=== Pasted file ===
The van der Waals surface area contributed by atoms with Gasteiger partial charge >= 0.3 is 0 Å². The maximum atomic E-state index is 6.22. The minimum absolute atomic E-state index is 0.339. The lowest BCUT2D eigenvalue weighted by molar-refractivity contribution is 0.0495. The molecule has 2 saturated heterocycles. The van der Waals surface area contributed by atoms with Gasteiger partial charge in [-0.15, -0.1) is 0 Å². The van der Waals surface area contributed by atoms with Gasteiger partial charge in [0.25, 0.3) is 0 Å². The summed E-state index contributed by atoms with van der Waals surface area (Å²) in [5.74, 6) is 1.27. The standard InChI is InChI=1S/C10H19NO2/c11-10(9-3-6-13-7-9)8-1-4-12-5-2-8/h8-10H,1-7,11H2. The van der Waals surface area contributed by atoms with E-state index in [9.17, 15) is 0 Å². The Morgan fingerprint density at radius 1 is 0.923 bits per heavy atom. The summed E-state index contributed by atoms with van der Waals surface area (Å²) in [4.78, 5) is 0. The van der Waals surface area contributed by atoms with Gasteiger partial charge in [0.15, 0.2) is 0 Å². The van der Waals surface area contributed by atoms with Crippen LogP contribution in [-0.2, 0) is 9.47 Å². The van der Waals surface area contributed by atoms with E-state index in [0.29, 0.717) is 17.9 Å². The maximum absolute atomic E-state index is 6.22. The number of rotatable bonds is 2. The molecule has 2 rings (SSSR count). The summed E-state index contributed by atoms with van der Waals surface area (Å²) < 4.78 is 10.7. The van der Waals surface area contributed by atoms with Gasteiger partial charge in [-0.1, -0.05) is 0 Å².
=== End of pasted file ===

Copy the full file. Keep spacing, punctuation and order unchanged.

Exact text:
The van der Waals surface area contributed by atoms with Gasteiger partial charge >= 0.3 is 0 Å². The maximum atomic E-state index is 6.22. The minimum absolute atomic E-state index is 0.339. The lowest BCUT2D eigenvalue weighted by molar-refractivity contribution is 0.0495. The molecule has 2 saturated heterocycles. The van der Waals surface area contributed by atoms with Gasteiger partial charge in [-0.15, -0.1) is 0 Å². The van der Waals surface area contributed by atoms with Gasteiger partial charge in [0.25, 0.3) is 0 Å². The summed E-state index contributed by atoms with van der Waals surface area (Å²) in [5.74, 6) is 1.27. The standard InChI is InChI=1S/C10H19NO2/c11-10(9-3-6-13-7-9)8-1-4-12-5-2-8/h8-10H,1-7,11H2. The van der Waals surface area contributed by atoms with E-state index in [9.17, 15) is 0 Å². The Morgan fingerprint density at radius 1 is 0.923 bits per heavy atom. The summed E-state index contributed by atoms with van der Waals surface area (Å²) in [4.78, 5) is 0. The van der Waals surface area contributed by atoms with Gasteiger partial charge in [0.15, 0.2) is 0 Å². The van der Waals surface area contributed by atoms with Crippen LogP contribution in [-0.2, 0) is 9.47 Å². The van der Waals surface area contributed by atoms with E-state index in [0.29, 0.717) is 17.9 Å². The maximum absolute atomic E-state index is 6.22. The number of rotatable bonds is 2. The molecule has 2 rings (SSSR count). The summed E-state index contributed by atoms with van der Waals surface area (Å²) < 4.78 is 10.7. The van der Waals surface area contributed by atoms with Gasteiger partial charge in [-0.1, -0.05) is 0 Å².